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Monday, April 3

April 3, 2017
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Poetry Workshop: Today: Hulick, Ohlund, Cianfarano.

Speed round piece due on the blog by 8 a.m. Wednesday.

Fiction Workshop: Today we workshopped Joanie and Greer. Cassidy is for Wednesday; Henry and Spencer are for Friday.

Stay aware of your due dates! Also note that this is not a flash fiction round… if you have full-length stories, please feel free to bring them to workshop. I’d actually like to see more things come in that are a little fuller in scope. 🙂

Family Values: Today we finished the Dick Van Dyke episode from Friday. Super-fast takeaways:

  1. This show was an outlier during the Sixties — it is a throwback to the New York (even though the Petries lived in the suburbs of New Rochelle, Rob works in Manhattan) comedies of the Fifties.
  2. It is physical humor-based (both stars were brilliant physical comedians) and much more about adults than the kid (Richie, who’s in the mildly bratty mode of Rusty from Make Room for Daddy).
  3. Both stars also became HUGE stars in their own right. Van Dyke was a Broadway actor who made the transition to TV; a fun fact is that other actors who were considered for this role were the show’s creator, Carl Reiner (it was based on his experiences working on Sid Caesar’s variety show Your Show of Shows) and Johnny Carson. Mary Tyler Moore was a dancer and movie actress who would later go on to a groundbreaking starring role in The Mary Tyler Moore Show in the Seventies.
  4. The fact that both leads were young, good-looking, and had a superficial resemblance to the Kennedys didn’t hurt. Neither did the fact that this was not a show about a relationship dominated by one partner. Both Petries are lovably goofy; Rob’s famous “tripping over the ottoman” sequence really sums up not just his character, but both leads.
  5. And, as pointed out, this is partially a workplace comedy. For one of the first times, we actually see a good bit of a character (Rob) at work…even though it often doesn’t seem like work.

We next watched an episode from The Beverly Hillbillies, the most popular sitcom of the Sixties: Season Two, Episode 13 (air date Dec. 18, 1963): “The Clampetts Get Culture”:

Takeaways:

    1. This was both a rural comedy AND a gimmick comedy.The gimmick is best expressed in the theme song, “The Ballad of Jed Clampett,” written by Flatt & Scruggs and sung by Jerry Scoggins. The song, like many Sixties themes, introduces the gimmick of the show, gives us the necessary backstory, and does so with the catchiness of an advertising jingle.
    Something I hadn’t realized was that seasons 1 and 2 of the show are now in the public domain — but the theme song is not, which is why it was edited out of the episode we watched today!
    2. This show, like two of the Andy Griffith episodes we watched, has the “country folk” on top at the end, over the “city slickers.” (Although we should point out that Andy does this with Br’er Rabbit cunning, while the Clampetts are just too dumb to know any better.)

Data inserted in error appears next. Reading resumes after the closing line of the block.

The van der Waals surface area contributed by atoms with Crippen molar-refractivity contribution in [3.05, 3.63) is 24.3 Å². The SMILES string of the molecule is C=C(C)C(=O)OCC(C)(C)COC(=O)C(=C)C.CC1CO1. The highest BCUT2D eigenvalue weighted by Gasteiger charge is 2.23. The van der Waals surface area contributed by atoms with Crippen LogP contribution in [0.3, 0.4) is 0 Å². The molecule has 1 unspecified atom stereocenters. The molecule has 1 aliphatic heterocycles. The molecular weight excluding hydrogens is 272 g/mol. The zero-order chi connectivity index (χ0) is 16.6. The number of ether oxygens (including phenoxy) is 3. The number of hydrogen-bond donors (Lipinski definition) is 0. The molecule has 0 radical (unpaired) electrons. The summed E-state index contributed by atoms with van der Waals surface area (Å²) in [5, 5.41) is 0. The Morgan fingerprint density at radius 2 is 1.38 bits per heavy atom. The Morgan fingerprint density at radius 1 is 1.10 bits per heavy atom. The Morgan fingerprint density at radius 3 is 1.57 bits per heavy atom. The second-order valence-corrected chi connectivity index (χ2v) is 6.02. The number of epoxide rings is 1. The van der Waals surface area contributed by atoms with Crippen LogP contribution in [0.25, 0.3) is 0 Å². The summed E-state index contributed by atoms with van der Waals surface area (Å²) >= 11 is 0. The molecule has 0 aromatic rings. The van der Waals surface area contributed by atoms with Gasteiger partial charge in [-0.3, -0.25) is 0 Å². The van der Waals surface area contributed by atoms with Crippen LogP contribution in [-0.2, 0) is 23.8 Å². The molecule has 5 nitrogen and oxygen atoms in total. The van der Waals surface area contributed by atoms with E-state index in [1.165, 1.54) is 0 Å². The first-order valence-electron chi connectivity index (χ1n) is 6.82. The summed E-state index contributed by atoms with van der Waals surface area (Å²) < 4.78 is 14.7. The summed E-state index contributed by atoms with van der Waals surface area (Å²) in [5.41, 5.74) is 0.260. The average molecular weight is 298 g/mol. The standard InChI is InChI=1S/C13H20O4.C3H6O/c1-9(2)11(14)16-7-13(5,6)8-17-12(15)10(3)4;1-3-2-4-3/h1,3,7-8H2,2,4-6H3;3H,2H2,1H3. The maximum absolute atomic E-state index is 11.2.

3. Why were there so many popular rural comedies during this decade? The simple answer is almost always the financial answer: because TV had gone from the cities to the suburbs to rural America at last, and this shift was reflected in the programming.
    Think of it like this: by 1960, there were more than 50 million televisions in America. That means nine out of 10 households had a TV. But the end of the decade, we’re talking about something like 96 or 97 percent of households with TV — in other words, pretty much everyone in America.
    4. The guy who thought up The Beverly Hillbillies also came up with the two other big rural hits of the Sixties, Petticoat Junction (which we won’t watch), and Green Acres (which we watched part of the first episode of; finish it up on your own):
    https://dailymotion.com/video/x2rkg6z
      I’m not sure if it’s entirely clear from this episode just how weird this show was, but don’t take my word for it:

read this nice AV Club piece

    . (There could be some extra credit attached to it someday!)

BatCat: Despite some minor frustrations, don’t worry – we are still in a really good place! Remember, if you find yourself with nothing specific to do on one of these down days, try to find some way to contribute – work on a blank book, take a project upon yourself, write some haiku lines, etc.

Comedy: Work day (on your punchline sketches). They’re due Wednesday, and we’ll run them Thursday.

Middle School LA: 

Survey: Screenwriting: Today, I photocopied your homework (Story Dev Proj Part 1 – 20 stories) and you also handed in your notes for Harold and Maude (if you didn’t give these to me today, tomorrow would be good!).

In class, we kind of talked about Harold and Maude – basically, take some cues from this film as far as twists/development is concerned. Most of your story ideas based on the original premise were murder-oriented – clearly, this film went in a very different direction. As you develop your stories for this project, push against the obvious – twist the story, find new directions to pursue and don’t give in to what’s “easy.”

On that note, the next assignment was handed out, which is this: Screenwriting 4.3.17 – Story Dev. Part 2. This is due Friday – I will be meeting with you on Wednesday to discuss.

For Wednesday, please read Chapter 2 of Save the Cat. There will be a quiz, and it’s important in the context of your next assignment.

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